Because teeth are so tough, and because there is no database of teeth similar to those for fingerprints and DNA, forensic dentists are often employed to identify the dead, especially fire victims. If a corpse is intact, the dentist will likely work in a morgue and expose the jaws surgically for examination. Even if only a few teeth are available, a forensic dentist can still make a positive identification using dental records. While the best comparisons come from X-rays, notations on someone's tooth chart can tell the dentist if the teeth are the same when X-rays aren't available.

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jawbone
Forensics expert Marcel Verhoff of the University of Giessen examines teeth in a jawbone in a mass grave discovered at a construction site Jan. 25, 2008, in Kassel, Germany.
Sean Gallup/Getty Images

When there is an incident involving multiple deaths, forensic dentists receive a list of possible victims and compare available dental records with the teeth to find a match.

Identifying an individual by their teeth without dental records is much more difficult. However, it's possible to glean some information without them. Since teeth grow an average of 4 micrometers per day, for example, a forensic dentist can estimate someone's age based on the length of their teeth. It's also possible to distinguish ethnicity from the teeth. To wit: Some Asians and Native Americans have incisors with scooped-out backs.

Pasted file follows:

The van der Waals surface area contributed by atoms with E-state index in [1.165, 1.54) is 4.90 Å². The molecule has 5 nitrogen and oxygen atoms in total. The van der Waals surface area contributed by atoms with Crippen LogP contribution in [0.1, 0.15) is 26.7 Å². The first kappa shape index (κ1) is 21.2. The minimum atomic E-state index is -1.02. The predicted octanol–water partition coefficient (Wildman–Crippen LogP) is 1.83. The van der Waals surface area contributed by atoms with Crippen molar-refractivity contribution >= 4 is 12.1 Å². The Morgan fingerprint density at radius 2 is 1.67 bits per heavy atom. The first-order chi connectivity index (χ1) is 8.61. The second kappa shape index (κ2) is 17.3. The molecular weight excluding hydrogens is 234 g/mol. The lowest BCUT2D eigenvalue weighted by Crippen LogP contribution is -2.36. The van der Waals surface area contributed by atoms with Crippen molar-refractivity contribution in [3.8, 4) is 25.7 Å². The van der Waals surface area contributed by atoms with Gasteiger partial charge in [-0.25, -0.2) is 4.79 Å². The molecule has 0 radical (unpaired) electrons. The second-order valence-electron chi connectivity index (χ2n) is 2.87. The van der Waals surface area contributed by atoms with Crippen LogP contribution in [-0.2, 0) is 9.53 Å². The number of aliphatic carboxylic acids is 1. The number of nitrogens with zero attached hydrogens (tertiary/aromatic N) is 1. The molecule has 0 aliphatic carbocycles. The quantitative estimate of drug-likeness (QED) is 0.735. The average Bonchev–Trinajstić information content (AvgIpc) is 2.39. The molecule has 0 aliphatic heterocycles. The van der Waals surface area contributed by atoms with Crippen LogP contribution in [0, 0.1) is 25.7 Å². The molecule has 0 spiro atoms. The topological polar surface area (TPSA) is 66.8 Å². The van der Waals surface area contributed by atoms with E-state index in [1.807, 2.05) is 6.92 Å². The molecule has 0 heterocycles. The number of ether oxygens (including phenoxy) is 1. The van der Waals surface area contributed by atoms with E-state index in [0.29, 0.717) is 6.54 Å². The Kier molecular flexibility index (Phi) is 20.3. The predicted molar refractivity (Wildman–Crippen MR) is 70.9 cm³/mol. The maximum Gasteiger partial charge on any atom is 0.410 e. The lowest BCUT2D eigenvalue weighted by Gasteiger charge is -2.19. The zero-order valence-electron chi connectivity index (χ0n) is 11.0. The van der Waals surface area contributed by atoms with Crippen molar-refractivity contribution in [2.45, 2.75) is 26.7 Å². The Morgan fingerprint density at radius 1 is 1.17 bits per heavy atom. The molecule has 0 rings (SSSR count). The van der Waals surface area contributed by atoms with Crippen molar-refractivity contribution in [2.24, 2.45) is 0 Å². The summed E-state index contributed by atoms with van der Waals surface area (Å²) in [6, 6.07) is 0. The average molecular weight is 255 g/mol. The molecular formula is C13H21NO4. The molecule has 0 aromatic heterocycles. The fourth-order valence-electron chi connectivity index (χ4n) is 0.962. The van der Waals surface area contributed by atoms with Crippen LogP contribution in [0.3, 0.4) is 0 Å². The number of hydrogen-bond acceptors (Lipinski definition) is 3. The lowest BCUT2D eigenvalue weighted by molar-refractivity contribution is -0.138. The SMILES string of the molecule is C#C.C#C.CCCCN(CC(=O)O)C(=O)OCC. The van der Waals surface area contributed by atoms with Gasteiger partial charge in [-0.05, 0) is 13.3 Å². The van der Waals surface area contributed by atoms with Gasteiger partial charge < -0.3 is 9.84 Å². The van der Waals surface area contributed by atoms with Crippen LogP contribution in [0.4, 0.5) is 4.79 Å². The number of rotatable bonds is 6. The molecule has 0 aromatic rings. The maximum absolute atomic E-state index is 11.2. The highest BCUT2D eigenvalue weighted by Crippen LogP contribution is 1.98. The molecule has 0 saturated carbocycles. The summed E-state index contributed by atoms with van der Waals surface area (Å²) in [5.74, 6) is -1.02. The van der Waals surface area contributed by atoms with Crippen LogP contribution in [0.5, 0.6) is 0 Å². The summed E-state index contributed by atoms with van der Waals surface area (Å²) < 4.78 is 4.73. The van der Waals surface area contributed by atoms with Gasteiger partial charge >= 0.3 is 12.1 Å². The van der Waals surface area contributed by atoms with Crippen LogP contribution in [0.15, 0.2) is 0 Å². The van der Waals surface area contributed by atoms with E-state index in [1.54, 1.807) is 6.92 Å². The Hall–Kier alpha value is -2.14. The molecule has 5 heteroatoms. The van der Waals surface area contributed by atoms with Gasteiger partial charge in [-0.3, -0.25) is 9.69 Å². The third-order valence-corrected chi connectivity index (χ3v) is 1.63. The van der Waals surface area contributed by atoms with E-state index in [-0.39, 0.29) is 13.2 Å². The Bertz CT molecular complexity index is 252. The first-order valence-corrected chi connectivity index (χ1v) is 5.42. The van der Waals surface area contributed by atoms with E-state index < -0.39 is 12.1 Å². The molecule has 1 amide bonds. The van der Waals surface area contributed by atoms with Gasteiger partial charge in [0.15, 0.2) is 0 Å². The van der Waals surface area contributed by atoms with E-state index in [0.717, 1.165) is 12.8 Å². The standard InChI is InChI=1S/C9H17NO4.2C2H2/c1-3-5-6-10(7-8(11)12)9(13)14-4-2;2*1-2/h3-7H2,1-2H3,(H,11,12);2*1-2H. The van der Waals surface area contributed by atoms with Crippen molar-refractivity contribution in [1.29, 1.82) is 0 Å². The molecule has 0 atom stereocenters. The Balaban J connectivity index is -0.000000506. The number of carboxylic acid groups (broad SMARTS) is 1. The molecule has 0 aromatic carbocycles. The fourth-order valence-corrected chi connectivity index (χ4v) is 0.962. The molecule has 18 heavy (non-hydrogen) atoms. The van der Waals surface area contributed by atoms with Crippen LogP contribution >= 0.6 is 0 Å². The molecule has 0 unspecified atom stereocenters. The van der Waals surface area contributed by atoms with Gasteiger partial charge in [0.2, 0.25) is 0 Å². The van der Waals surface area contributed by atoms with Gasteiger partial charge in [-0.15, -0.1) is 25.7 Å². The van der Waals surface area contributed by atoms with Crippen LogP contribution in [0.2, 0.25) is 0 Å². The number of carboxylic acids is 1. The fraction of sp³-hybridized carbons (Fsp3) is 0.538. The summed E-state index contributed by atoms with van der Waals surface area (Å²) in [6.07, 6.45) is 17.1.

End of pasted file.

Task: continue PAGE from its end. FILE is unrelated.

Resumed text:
In addition, things like broken teeth, missing teeth and gold crowns might be recognized by the deceased's friends and family members. And teeth can indicate things about the person's lifestyle. The teeth of pipe-smokers and bagpipe players have a distinctive wear pattern. Dressmakers and tailors, who often put pins and needles in their mouths, may have chipped teeth.

Sometimes, forensic dentists can retrieve DNA samples from a victim's teeth by extracting the pulp from the center of the tooth. Unlike the enamel, pulp can be damaged by fire and other conditions, but it can also last for hundreds of years.

Dental identification is often the last resort when trying to identify a deceased person, and it isn't always possible — some people simply can't be identified.

Now we'll look at the other main aspect of forensic dentistry previously mentioned — bite-mark analysis.